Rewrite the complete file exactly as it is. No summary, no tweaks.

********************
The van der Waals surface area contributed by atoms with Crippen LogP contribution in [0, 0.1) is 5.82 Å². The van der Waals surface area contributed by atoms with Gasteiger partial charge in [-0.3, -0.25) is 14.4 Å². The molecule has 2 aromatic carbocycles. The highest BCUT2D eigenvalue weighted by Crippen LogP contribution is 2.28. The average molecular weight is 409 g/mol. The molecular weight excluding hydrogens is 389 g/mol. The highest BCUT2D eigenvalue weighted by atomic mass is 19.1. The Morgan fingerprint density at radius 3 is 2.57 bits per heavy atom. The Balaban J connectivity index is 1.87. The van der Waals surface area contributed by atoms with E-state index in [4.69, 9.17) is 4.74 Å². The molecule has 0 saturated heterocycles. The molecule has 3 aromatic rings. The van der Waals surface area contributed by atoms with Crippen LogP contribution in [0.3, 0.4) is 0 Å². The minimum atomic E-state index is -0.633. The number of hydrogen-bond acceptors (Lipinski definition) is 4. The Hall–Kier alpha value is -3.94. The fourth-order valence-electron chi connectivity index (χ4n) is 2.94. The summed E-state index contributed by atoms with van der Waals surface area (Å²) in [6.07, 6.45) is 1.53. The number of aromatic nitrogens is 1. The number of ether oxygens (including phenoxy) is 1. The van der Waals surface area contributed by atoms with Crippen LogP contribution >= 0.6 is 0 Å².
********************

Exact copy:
The van der Waals surface area contributed by atoms with Crippen LogP contribution in [0, 0.1) is 5.82 Å². The van der Waals surface area contributed by atoms with Gasteiger partial charge in [-0.3, -0.25) is 14.4 Å². The molecule has 2 aromatic carbocycles. The highest BCUT2D eigenvalue weighted by Crippen LogP contribution is 2.28. The average molecular weight is 409 g/mol. The molecular weight excluding hydrogens is 389 g/mol. The highest BCUT2D eigenvalue weighted by atomic mass is 19.1. The Morgan fingerprint density at radius 3 is 2.57 bits per heavy atom. The Balaban J connectivity index is 1.87. The van der Waals surface area contributed by atoms with E-state index in [4.69, 9.17) is 4.74 Å². The molecule has 0 saturated heterocycles. The molecule has 3 aromatic rings. The van der Waals surface area contributed by atoms with Crippen LogP contribution in [0.3, 0.4) is 0 Å². The minimum atomic E-state index is -0.633. The number of hydrogen-bond acceptors (Lipinski definition) is 4. The Hall–Kier alpha value is -3.94. The fourth-order valence-electron chi connectivity index (χ4n) is 2.94. The summed E-state index contributed by atoms with van der Waals surface area (Å²) in [6.07, 6.45) is 1.53. The number of aromatic nitrogens is 1. The number of ether oxygens (including phenoxy) is 1. The van der Waals surface area contributed by atoms with Crippen LogP contribution >= 0.6 is 0 Å².